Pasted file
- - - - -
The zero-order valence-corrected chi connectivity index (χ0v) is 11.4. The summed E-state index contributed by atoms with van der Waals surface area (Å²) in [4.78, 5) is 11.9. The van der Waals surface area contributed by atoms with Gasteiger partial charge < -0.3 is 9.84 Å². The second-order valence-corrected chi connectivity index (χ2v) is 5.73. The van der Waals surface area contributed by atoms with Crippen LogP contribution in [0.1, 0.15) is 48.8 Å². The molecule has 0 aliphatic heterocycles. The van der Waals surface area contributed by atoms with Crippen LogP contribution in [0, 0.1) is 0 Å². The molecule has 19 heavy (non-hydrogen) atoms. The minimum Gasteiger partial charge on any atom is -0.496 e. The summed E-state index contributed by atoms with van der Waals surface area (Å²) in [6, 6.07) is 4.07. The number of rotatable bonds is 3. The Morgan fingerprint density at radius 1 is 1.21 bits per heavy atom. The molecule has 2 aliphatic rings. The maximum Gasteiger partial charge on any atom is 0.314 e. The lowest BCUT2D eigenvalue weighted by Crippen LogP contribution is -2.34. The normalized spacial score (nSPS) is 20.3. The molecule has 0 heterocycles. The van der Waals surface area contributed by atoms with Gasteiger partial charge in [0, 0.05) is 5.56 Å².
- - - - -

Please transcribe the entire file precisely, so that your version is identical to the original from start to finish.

The zero-order valence-corrected chi connectivity index (χ0v) is 11.4. The summed E-state index contributed by atoms with van der Waals surface area (Å²) in [4.78, 5) is 11.9. The van der Waals surface area contributed by atoms with Gasteiger partial charge < -0.3 is 9.84 Å². The second-order valence-corrected chi connectivity index (χ2v) is 5.73. The van der Waals surface area contributed by atoms with Crippen LogP contribution in [0.1, 0.15) is 48.8 Å². The molecule has 0 aliphatic heterocycles. The van der Waals surface area contributed by atoms with Crippen LogP contribution in [0, 0.1) is 0 Å². The molecule has 19 heavy (non-hydrogen) atoms. The minimum Gasteiger partial charge on any atom is -0.496 e. The summed E-state index contributed by atoms with van der Waals surface area (Å²) in [6, 6.07) is 4.07. The number of rotatable bonds is 3. The Morgan fingerprint density at radius 1 is 1.21 bits per heavy atom. The molecule has 2 aliphatic rings. The maximum Gasteiger partial charge on any atom is 0.314 e. The lowest BCUT2D eigenvalue weighted by Crippen LogP contribution is -2.34. The normalized spacial score (nSPS) is 20.3. The molecule has 0 heterocycles. The van der Waals surface area contributed by atoms with Gasteiger partial charge in [0, 0.05) is 5.56 Å².